When I wake up on Wednesday morning I know the world will be changed.

When I and you and all your neighbors step outside, we will own the sidewalk. We will hold our heads high and realize that we can see what it is we desire in the clouds. We can live it true.

The dream will once again belong to those whose souls beat with promise. Whose souls beat with hope. Whose souls refuse to give up beating until peace is achieved by all.

On Wednesday morning when I awake, I know the World will have changed, because for once the entire world will believe that dreams can become a reality. It is no longer just a notion. It is a Truth.

Sunday, September 21, 2008

a thought...

The holy grail is to spend less time making the picture than it takes people to look at it.

Don’t ask to be put on the list.

The most hated phrase, the worse thing any performer, musician, filmmaker, etc. will hear, worse than “I didn’t understand that whole middle part thing” and “Was that on purpose?” is “Can you put me on the list?” Yes, that most hated of questions. “Can you put me on the list?” Unless your friend is Sting, you really should pay the $10 cover out of respect for what your friend is bringing to your community.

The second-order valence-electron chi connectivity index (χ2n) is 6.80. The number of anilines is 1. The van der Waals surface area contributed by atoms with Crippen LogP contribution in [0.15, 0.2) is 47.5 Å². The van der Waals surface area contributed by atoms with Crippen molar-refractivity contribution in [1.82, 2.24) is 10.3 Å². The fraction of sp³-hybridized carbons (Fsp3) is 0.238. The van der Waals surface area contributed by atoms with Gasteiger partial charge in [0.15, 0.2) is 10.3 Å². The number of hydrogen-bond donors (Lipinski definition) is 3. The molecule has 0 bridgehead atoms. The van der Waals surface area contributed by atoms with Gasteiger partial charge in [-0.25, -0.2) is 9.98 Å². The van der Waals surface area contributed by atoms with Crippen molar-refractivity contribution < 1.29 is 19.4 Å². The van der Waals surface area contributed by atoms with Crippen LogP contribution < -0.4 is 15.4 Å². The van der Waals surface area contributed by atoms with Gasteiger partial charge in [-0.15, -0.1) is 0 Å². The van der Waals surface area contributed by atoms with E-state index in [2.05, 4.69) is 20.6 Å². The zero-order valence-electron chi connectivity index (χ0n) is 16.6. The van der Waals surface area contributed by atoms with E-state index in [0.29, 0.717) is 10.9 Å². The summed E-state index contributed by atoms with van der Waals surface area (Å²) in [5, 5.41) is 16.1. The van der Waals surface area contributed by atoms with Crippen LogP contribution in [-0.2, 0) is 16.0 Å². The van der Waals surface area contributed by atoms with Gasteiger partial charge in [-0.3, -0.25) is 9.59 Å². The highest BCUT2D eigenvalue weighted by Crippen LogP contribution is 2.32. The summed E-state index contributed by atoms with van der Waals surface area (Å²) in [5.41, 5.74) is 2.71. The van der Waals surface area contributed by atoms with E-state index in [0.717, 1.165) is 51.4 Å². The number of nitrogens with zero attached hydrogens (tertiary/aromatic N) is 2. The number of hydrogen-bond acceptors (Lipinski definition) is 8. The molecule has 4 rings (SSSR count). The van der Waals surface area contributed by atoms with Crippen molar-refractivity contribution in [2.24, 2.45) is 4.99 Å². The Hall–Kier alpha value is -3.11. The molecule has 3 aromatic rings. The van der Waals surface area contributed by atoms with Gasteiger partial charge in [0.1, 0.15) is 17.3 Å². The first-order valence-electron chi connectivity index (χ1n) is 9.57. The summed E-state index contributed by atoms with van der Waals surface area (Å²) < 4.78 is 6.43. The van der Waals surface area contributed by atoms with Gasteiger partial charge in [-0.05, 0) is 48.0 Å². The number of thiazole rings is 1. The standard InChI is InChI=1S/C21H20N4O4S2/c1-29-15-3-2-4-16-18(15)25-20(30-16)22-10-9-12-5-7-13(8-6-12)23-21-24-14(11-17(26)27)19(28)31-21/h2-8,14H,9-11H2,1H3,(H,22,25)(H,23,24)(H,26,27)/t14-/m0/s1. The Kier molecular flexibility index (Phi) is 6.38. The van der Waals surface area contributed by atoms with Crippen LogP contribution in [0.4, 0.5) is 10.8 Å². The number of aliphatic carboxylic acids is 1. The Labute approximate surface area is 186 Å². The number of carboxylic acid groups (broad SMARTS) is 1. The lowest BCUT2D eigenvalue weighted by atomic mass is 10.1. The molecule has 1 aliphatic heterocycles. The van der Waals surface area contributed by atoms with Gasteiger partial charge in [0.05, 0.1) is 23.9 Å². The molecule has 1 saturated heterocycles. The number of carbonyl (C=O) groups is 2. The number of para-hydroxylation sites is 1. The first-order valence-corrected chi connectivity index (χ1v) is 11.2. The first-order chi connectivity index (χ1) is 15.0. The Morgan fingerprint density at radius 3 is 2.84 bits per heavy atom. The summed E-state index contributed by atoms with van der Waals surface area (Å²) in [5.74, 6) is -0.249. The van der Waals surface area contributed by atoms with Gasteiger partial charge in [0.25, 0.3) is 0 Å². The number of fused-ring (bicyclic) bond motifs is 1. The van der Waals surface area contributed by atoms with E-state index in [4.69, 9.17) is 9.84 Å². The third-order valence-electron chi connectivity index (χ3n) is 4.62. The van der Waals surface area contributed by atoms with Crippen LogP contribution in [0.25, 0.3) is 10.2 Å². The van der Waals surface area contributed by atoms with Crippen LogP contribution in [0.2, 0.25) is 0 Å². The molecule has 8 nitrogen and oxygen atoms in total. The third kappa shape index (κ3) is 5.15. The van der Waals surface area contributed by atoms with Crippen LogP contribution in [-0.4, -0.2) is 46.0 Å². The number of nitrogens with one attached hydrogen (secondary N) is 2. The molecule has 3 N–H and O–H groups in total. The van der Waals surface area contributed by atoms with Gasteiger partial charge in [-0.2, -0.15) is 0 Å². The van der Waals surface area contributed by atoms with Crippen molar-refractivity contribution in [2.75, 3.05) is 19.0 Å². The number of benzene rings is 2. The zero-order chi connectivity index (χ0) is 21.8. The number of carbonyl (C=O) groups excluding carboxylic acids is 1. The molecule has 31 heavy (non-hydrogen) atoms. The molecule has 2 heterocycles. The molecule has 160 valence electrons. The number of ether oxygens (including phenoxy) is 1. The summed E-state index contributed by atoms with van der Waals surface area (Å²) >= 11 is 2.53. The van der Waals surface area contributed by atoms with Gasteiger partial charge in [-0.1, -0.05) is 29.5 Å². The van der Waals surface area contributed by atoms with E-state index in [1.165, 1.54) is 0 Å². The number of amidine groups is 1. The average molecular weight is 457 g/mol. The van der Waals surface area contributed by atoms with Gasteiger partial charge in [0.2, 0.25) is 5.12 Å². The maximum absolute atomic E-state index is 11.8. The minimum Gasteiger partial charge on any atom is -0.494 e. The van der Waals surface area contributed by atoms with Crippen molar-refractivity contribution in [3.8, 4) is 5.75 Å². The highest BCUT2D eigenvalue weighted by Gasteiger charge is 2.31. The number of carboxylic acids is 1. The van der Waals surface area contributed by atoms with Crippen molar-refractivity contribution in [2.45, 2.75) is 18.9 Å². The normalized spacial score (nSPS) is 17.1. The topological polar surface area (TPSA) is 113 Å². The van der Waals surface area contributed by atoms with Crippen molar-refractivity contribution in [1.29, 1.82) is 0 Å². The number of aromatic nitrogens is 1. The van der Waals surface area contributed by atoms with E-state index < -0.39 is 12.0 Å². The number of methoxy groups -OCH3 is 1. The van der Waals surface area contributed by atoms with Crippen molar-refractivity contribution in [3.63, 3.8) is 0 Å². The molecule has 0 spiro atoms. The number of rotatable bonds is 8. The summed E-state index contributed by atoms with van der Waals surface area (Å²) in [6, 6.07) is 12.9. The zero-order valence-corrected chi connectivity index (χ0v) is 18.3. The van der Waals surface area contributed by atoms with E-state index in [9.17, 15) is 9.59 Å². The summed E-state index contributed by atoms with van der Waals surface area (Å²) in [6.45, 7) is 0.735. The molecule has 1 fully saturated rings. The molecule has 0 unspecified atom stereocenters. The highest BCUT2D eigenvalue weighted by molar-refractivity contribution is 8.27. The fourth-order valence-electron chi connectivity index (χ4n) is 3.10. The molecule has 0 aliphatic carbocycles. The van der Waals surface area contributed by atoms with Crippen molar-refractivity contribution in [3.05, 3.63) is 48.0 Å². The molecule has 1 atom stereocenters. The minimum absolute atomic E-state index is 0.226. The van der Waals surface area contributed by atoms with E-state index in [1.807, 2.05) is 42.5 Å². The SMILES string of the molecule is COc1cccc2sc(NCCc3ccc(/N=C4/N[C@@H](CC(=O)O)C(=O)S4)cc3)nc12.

What you think you are asking:
Can you get me on the list for your screening? Show? Play? Performance? Etc?

What it feels likes for the artist to hear it?

I’ll definitely come, if it doesn’t put me out.

I’ve heard enough of what you’ve said that I don’t feel I need to pay to hear it.